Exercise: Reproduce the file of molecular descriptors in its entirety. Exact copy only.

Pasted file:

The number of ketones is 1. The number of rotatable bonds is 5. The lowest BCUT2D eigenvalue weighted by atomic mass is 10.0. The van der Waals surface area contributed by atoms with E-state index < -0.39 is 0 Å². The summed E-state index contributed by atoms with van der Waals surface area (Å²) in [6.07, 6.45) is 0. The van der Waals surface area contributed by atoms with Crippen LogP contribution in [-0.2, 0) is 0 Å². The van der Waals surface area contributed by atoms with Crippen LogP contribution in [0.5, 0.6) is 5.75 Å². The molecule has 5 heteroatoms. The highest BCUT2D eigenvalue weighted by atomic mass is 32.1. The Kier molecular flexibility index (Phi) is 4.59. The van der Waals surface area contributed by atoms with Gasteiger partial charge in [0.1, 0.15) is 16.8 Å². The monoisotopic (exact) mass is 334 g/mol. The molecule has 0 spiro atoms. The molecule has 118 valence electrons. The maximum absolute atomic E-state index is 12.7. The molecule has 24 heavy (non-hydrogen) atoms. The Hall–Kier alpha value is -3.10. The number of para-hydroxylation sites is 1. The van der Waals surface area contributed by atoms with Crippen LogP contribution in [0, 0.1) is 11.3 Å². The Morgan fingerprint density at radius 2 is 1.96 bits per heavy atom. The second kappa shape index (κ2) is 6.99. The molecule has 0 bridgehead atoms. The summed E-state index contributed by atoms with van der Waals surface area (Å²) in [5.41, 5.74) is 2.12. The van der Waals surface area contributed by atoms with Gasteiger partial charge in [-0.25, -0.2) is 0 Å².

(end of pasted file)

The number of ketones is 1. The number of rotatable bonds is 5. The lowest BCUT2D eigenvalue weighted by atomic mass is 10.0. The van der Waals surface area contributed by atoms with E-state index < -0.39 is 0 Å². The summed E-state index contributed by atoms with van der Waals surface area (Å²) in [6.07, 6.45) is 0. The van der Waals surface area contributed by atoms with Crippen LogP contribution in [-0.2, 0) is 0 Å². The van der Waals surface area contributed by atoms with Crippen LogP contribution in [0.5, 0.6) is 5.75 Å². The molecule has 5 heteroatoms. The highest BCUT2D eigenvalue weighted by atomic mass is 32.1. The Kier molecular flexibility index (Phi) is 4.59. The van der Waals surface area contributed by atoms with Gasteiger partial charge in [0.1, 0.15) is 16.8 Å². The monoisotopic (exact) mass is 334 g/mol. The molecule has 0 spiro atoms. The molecule has 118 valence electrons. The maximum absolute atomic E-state index is 12.7. The molecule has 24 heavy (non-hydrogen) atoms. The Hall–Kier alpha value is -3.10. The number of para-hydroxylation sites is 1. The van der Waals surface area contributed by atoms with Crippen LogP contribution in [0, 0.1) is 11.3 Å². The Morgan fingerprint density at radius 2 is 1.96 bits per heavy atom. The second kappa shape index (κ2) is 6.99. The molecule has 0 bridgehead atoms. The summed E-state index contributed by atoms with van der Waals surface area (Å²) in [5.41, 5.74) is 2.12. The van der Waals surface area contributed by atoms with Gasteiger partial charge in [-0.25, -0.2) is 0 Å².